ST. PAUL — The U.S. House of Representatives on Thursday, Oct. 31, voted 232-196 to approve a set of ground rules for a House impeachment inquiry into President Donald Trump.

The vote broke down on largely partisan lines with Democrats voting in support of the measure and Republicans voting against. Rep. Collin Peterson, D-Minn., and Rep. Jeff Van Drew, D-N.J., voted against the measure.

Peterson represents Minnesota's Congressional District 7, a broad swath of western Minnesota that narrowly re-elected the DFLer and posted a 31 percentage point vote for Trump over Hillary Clinton in 2016. No House Democrat represents a district with broader support for Trump.

Minnesota Democrats Angie Craig, Dean Phillips, Betty McCollum and Ilhan Omar supported the resolution while Republican Reps. Jim Hagedorn, Tom Emmer and Pete Stauber voted against it. Reps. Kelly Armstrong, R-N.D., and Dusty Johnson, R-S.D., also voted against the rules for impeachment proceedings.

Peterson in a statement said the vote was "unnecessary" and he raised concerns about the way the impeachment process had been conducted. Peterson also said he wouldn't decide whether he supported impeachment until all the facts had been presented.

“This impeachment process continues to be hopelessly partisan. I have been hearing from my constituents on both sides of this matter for months, and the escalation of calls this past week just shows me how divided our country really is right now," Peterson said. "I have some serious concerns with the way the closed-door depositions were run and am skeptical that we will have a process that is open, transparent and fair. Without support from Senate Republicans, going down this path is a mistake."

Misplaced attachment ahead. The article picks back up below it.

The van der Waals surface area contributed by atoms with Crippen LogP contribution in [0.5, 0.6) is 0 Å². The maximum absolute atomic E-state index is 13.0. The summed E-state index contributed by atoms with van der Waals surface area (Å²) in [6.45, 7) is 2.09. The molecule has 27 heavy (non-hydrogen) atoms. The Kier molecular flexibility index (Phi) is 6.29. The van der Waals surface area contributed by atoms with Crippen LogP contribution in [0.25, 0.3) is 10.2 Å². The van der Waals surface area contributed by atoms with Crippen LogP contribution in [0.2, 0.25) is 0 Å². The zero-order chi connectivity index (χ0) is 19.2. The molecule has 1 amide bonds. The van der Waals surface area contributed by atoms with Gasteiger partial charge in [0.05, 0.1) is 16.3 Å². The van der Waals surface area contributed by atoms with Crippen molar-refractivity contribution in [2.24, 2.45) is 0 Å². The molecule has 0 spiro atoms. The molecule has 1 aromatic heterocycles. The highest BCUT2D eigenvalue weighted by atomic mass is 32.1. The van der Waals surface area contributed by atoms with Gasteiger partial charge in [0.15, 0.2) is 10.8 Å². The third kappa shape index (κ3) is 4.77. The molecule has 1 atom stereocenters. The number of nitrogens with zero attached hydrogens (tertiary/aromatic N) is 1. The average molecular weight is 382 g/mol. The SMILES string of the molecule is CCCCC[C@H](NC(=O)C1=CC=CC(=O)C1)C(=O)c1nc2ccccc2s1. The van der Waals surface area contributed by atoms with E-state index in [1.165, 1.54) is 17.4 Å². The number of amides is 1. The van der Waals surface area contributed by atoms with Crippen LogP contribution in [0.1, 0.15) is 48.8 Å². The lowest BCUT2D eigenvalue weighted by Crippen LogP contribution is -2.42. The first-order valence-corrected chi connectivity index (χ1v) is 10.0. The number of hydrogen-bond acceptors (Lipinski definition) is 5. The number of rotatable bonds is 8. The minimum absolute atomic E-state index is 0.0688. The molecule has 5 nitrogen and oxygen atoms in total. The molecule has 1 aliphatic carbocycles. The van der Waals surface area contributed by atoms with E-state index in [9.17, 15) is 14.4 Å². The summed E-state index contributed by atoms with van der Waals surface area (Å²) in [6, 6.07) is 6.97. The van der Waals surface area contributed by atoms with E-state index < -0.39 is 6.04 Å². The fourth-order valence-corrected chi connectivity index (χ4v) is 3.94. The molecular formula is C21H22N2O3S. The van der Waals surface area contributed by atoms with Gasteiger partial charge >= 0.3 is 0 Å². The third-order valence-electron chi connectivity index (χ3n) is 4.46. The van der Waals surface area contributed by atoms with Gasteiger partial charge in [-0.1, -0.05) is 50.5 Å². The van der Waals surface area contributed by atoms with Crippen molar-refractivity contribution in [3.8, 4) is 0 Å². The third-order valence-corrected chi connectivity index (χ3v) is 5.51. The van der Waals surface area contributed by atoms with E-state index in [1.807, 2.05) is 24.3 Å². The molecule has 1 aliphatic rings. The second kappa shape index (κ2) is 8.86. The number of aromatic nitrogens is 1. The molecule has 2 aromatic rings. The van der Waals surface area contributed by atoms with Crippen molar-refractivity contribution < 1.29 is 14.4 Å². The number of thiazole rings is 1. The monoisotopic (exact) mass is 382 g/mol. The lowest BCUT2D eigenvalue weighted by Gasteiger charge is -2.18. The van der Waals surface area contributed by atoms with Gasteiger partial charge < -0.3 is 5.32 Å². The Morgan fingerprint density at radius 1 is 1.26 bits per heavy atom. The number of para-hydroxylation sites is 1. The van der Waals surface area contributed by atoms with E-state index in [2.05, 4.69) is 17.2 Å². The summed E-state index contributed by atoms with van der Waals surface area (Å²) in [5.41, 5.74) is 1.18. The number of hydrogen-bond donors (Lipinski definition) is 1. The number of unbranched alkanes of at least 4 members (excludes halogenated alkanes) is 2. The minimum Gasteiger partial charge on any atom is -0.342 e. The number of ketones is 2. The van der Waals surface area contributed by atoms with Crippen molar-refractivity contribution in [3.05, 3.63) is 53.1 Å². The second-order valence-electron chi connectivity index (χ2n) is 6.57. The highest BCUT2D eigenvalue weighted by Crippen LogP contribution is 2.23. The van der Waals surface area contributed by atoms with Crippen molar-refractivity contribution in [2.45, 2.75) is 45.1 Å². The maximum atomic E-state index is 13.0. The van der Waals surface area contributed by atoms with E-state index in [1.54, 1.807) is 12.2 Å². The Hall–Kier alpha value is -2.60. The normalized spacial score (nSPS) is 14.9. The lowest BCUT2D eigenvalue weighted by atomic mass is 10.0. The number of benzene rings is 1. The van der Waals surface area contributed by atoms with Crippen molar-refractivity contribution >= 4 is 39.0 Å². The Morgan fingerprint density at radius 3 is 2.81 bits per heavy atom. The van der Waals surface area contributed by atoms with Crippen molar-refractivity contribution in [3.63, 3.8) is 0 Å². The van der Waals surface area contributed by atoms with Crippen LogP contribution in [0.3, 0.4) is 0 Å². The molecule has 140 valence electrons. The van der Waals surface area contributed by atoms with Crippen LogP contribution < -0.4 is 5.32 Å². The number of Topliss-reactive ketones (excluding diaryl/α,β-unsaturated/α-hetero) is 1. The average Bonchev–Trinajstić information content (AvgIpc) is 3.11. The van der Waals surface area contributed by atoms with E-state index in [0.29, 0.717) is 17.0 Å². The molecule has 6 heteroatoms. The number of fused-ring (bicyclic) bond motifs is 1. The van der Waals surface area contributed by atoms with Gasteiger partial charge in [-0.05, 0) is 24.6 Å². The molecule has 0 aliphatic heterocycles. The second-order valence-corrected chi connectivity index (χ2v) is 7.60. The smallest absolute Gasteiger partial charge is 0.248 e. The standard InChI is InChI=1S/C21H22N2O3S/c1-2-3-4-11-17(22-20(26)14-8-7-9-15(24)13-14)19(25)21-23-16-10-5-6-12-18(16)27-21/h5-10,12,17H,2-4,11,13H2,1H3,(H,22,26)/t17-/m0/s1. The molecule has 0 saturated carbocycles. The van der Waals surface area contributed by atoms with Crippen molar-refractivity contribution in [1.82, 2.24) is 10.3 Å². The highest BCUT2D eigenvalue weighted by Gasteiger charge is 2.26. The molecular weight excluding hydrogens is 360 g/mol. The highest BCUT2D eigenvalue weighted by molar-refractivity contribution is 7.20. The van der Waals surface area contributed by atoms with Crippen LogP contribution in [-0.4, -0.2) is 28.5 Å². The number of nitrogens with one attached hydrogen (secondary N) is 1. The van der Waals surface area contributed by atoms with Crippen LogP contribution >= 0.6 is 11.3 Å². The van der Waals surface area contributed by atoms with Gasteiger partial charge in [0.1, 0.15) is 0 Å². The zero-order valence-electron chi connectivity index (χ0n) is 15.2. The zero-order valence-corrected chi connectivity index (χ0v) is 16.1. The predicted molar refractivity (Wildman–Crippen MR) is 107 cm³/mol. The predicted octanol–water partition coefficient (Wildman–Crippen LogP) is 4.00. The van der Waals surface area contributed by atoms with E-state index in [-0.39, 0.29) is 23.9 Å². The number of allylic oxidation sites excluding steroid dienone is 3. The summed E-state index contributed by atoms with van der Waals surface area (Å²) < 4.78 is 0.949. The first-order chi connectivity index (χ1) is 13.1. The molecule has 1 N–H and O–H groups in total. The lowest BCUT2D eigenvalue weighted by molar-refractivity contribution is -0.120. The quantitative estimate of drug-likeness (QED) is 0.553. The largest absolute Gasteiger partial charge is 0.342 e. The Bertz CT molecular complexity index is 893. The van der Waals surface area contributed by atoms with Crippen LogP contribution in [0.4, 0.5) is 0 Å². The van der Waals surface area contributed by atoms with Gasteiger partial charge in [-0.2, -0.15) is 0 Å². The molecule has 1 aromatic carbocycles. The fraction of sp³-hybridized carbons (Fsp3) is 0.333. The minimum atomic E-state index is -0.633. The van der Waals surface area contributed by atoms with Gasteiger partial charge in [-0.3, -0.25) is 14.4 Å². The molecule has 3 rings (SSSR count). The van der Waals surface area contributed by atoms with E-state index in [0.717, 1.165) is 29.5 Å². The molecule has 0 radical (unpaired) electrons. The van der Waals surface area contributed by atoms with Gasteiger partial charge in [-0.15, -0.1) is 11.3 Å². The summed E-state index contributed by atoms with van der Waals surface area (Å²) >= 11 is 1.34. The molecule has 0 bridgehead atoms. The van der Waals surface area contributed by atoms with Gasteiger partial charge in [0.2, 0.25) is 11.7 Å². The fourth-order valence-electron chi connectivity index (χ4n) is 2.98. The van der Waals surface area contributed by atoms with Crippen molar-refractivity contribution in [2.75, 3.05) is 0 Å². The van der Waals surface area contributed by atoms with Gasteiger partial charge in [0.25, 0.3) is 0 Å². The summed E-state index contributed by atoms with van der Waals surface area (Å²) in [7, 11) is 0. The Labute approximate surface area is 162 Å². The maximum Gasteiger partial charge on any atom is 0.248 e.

In statements following the vote, Democratic lawmakers said the resolution was critical to moving forward with the inquiry into the president's efforts to call on Ukrainian leaders to investigate Democratic presidential candidates.

"Today is a vote for the rule of law, the Constitution, and the sanctity of our democracy," Omar, a Democrat representing Minnesota's 5th District, said on Twitter. "Today, we say as a House that no one is above the law. No President can threaten our national security for political gain. And no president can undermine the integrity of our elections."

Republicans, meanwhile, said the vote was an effort by Democrats to invalidate the 2016 election result and remove the president from office.

"Today, House Democrats put political games ahead of the American people," Minnesota Republican Party Chair Jennifer Carnahan said in a news release. "They chose to spend the upcoming weeks and months focused on partisan theater and baseless claims rather than working to move this country forward."

Republican U.S. senators in North Dakota and South Dakota said the impeachment inquiry broke with precedent and they urged Democrats to end the probe.

“While I may become a juror if the House continues to double down on their nonsensical impeachment crusade, I will not shirk my responsibility to call them out for their horrible handling of this process," Sen. Kevin Cramer, R-N.D., said in a news release Thursday.

And the reaction from groups aiming to support Republicans and to re-elect the president was swift. They committed to run ads highlighting Democrats who voted "Yes" in Congressional districts where Trump had won in 2016.

The Congressional Leadership Fund, which aims to elect Republicans to the House, said it would run ads targeting Craig in Minnesota's 2nd District. National Republican Congressional Committee took aim at Craig and Phillips in separate statements. The pair flipped their respective districts from red to blue in 2018.

Craig said she supported the rules approved Thursday ensured equal time for Republicans and Democrats to question witnesses, as well as a public setting to continue the probe.

In a tweet, Trump called the inquiry "The Greatest Witch Hunt In American History!"